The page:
Halifax has become one of the first big cities in Canada to ban smoking of any kind on all municipal property, including roads, parks and sidewalks, with city officials saying the move was prompted by the pending legalization of recreational cannabis.
Some critics are calling the move heavy-handed, while others say it discriminates against those on low incomes. But the Canadian Cancer Society says it’s just the beginning of an inevitable trend.
“We’re going to see a large number of municipalities wanting to take action on this,” said Rob Cunninghan, a senior policy analyst with the non-profit group. “People just don’t want to be exposed to more second-hand smoke as they’re walking down the sidewalk.”
As well, provincial and municipal politicians are probably anticipating the complaints they’ll be getting about the pungent aromas produced by burning weed.
Last week, Halifax regional council voted to impose the sweeping ban, which also prohibits all smoking on trails and playgrounds.
The municipality, with a population of more than 400,000 residents, plans to set aside designated smoking areas and enforce the new rules with the help of eight additional bylaw officers. Fines will range from $25 to $2,000.
The bylaw is expected to be implemented after Labour Day, but before recreational cannabis smoking becomes legal across Canada on Oct. 17.
Unfortunately, the new bylaw will produce some unintended consequences for marginalized people, said Michael Bryant, executive director of the Canadian Civil Liberties Association.
“The social science is clear: most well-off people aren’t smoking cigarettes, but there’s a disproportionately high number of low-income people who do smoke,” he said. “As a result, there’s a significant amount of disadvantaged people who are more likely to be adversely affected by this bylaw.”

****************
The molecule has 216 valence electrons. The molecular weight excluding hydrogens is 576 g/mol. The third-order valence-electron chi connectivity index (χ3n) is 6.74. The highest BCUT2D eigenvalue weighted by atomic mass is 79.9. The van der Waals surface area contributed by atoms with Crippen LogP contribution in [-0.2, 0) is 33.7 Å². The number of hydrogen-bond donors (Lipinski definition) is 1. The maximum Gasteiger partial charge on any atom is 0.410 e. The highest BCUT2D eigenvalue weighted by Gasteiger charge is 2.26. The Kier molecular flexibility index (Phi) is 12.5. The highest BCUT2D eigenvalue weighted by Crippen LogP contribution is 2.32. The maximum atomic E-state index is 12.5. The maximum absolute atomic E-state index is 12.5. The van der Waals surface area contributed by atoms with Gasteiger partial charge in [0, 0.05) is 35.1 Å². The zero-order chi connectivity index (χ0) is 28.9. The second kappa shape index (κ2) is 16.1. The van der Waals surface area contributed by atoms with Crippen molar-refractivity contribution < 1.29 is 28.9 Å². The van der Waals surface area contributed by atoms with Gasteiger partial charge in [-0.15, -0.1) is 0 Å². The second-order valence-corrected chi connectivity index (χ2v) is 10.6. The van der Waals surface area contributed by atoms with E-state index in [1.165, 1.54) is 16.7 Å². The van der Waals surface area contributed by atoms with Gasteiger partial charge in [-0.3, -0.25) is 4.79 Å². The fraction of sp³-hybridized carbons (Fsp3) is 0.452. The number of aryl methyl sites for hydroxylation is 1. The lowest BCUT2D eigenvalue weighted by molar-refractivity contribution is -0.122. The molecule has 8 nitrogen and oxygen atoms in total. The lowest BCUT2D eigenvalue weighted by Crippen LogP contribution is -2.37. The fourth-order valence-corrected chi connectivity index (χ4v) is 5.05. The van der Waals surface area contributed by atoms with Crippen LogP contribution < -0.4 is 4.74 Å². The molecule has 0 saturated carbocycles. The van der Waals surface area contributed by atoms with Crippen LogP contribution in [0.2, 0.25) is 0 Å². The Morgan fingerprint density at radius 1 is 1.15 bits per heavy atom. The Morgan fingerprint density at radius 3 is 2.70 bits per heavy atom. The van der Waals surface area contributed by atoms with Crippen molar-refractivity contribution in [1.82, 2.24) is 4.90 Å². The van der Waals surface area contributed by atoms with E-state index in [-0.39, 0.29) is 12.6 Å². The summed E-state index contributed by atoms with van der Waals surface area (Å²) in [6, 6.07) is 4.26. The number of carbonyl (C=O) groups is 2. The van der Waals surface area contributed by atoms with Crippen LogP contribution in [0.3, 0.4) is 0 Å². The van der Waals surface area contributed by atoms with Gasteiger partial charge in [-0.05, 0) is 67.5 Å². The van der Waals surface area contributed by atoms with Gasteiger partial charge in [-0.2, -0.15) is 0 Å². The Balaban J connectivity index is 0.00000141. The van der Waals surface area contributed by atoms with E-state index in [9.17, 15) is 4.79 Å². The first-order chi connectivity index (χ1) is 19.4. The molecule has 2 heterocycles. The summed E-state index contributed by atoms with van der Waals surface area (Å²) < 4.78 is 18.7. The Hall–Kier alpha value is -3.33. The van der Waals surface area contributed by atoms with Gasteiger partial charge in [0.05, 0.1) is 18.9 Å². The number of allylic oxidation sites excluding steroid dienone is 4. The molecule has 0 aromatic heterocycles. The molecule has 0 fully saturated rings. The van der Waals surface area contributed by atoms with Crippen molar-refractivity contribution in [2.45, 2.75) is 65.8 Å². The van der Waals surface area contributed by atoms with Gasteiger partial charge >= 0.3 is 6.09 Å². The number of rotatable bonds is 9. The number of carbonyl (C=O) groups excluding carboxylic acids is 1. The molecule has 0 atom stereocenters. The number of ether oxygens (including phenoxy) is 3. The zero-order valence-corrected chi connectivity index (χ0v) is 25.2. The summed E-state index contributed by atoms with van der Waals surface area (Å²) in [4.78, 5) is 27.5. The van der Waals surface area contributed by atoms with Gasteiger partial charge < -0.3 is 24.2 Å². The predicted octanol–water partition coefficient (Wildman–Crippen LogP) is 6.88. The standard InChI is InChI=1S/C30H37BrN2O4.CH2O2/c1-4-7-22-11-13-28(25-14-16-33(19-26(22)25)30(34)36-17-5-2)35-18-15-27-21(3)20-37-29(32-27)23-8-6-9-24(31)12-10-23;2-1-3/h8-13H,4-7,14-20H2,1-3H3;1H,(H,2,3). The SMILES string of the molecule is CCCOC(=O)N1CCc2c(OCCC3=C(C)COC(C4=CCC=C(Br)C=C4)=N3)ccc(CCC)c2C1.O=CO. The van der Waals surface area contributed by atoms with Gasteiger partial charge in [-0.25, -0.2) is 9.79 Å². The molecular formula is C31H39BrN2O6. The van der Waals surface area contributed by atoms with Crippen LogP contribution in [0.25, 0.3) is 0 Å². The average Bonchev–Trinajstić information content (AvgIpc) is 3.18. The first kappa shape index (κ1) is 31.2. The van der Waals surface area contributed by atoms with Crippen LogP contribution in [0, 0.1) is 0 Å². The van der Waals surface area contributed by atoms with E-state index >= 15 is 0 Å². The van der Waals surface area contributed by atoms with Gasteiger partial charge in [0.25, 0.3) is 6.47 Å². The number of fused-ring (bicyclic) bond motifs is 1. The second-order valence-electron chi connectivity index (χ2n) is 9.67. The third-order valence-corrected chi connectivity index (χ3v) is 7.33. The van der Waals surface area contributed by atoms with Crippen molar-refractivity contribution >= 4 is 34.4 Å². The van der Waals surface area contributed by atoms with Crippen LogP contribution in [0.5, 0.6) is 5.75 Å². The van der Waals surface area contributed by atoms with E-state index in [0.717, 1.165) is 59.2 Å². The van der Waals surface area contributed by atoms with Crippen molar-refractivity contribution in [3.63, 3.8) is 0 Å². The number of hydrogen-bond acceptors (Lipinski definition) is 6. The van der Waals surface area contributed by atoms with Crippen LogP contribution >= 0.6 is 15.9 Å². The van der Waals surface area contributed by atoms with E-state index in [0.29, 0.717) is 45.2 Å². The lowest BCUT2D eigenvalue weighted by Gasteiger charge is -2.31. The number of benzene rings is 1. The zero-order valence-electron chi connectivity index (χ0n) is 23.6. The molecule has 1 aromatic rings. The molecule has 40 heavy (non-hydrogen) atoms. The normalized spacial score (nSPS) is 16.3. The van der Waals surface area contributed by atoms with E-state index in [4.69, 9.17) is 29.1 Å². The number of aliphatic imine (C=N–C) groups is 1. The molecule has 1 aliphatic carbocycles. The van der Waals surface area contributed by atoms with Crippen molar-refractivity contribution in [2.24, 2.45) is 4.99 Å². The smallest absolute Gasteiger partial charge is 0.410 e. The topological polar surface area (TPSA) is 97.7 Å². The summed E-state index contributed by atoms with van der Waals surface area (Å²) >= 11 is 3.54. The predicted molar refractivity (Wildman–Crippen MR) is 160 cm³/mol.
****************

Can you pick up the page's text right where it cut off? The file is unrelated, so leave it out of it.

In particular, those struggling with addictions will find it tough to deal with a sidewalk ban.
“They’ll be standing outside of their 12-step programs, having a smoke, because that’s what happens at those meetings,” said Bryant. “Well, I don’t know where they’re going to go now … It’s a positive public health purpose, but it’s going to have an unintended negative public health effect on the poor.”
Bryant said policy-makers in Halifax should include designated smoking areas near homeless shelters, drop-in centres and the public venues where self-help meetings for addicts are usually held, like churches and synagogues.
Dr. Robert Strang, Nova Scotia’s chief medical officer of health, said the province must offer more support for those trying to quit smoking.
“We have to be cognizant of groups where smoking rates remain high,” he said. “But I would argue that there is good evidence that increasing non-smoking environments actually supports people in quitting smoking.”
Strang said the long-term goal is to create a culture in Nova Scotia where non-smoking is the norm.
“There’s a whole shift in philosophy,” he said in an interview Monday.
Halifax Coun. Matt Whitman voted against the bylaw, saying it’s going to be too difficult to enforce.
About 16 per cent of Canadians — about five million people — still smoke. That’s down from 50 per cent in 1965.
“We’ve made tremendous progress,” said Cunningham. “Still, smoking remains the leading preventable cause of disease and death, killing 45,000 Canadians each year.”
To be sure, Halifax wasn’t the first Canadian community to ban all smoking in municipal spaces.
In 2008, the town of Bridgewater in southwestern Nova Scotia passed a bylaw to ban smoking on streets or sidewalks within school areas or while a parade is in progress. As well, the council decided smoking would be banned on any town property, including parks, playgrounds, recreational facilities and cemeteries.
In March of this year, the Montreal suburb of Hampstead tabled plans to prohibit tobacco or marijuana smoking on municipal property, including sidewalks and streets.
Michael MacDonald, The Canadian Press
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